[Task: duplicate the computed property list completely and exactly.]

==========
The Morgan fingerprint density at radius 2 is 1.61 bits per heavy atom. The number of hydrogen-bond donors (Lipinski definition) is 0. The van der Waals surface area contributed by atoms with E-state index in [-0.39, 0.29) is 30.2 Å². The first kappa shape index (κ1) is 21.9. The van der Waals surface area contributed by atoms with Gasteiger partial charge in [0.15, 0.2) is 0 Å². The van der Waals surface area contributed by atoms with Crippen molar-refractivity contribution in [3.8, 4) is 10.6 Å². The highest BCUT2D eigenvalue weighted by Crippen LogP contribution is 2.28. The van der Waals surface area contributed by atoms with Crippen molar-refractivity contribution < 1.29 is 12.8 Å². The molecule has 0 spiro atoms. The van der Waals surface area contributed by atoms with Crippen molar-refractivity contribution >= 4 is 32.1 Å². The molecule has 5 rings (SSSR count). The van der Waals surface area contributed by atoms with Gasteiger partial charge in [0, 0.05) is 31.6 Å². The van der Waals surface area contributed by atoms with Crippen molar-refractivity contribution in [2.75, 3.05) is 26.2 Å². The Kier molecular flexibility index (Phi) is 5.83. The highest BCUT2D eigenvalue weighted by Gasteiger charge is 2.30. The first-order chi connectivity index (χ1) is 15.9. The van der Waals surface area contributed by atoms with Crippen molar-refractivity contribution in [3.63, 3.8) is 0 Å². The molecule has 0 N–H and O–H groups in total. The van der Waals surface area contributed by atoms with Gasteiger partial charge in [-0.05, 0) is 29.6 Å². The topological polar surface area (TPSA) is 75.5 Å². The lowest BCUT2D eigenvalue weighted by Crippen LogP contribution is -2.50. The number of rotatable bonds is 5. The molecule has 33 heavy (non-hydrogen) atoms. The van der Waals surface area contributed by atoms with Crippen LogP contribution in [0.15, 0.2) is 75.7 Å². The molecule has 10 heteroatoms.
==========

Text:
The Morgan fingerprint density at radius 2 is 1.61 bits per heavy atom. The number of hydrogen-bond donors (Lipinski definition) is 0. The van der Waals surface area contributed by atoms with E-state index in [-0.39, 0.29) is 30.2 Å². The first kappa shape index (κ1) is 21.9. The van der Waals surface area contributed by atoms with Gasteiger partial charge in [0.15, 0.2) is 0 Å². The van der Waals surface area contributed by atoms with Crippen molar-refractivity contribution in [3.8, 4) is 10.6 Å². The highest BCUT2D eigenvalue weighted by Crippen LogP contribution is 2.28. The van der Waals surface area contributed by atoms with Crippen molar-refractivity contribution < 1.29 is 12.8 Å². The molecule has 0 spiro atoms. The van der Waals surface area contributed by atoms with Crippen molar-refractivity contribution >= 4 is 32.1 Å². The molecule has 5 rings (SSSR count). The van der Waals surface area contributed by atoms with Gasteiger partial charge in [0, 0.05) is 31.6 Å². The van der Waals surface area contributed by atoms with Crippen molar-refractivity contribution in [2.75, 3.05) is 26.2 Å². The Kier molecular flexibility index (Phi) is 5.83. The highest BCUT2D eigenvalue weighted by Gasteiger charge is 2.30. The first-order chi connectivity index (χ1) is 15.9. The van der Waals surface area contributed by atoms with Crippen molar-refractivity contribution in [3.63, 3.8) is 0 Å². The molecule has 0 N–H and O–H groups in total. The van der Waals surface area contributed by atoms with Gasteiger partial charge in [-0.05, 0) is 29.6 Å². The topological polar surface area (TPSA) is 75.5 Å². The lowest BCUT2D eigenvalue weighted by Crippen LogP contribution is -2.50. The number of rotatable bonds is 5. The molecule has 33 heavy (non-hydrogen) atoms. The van der Waals surface area contributed by atoms with Crippen LogP contribution in [0.15, 0.2) is 75.7 Å². The molecule has 10 heteroatoms.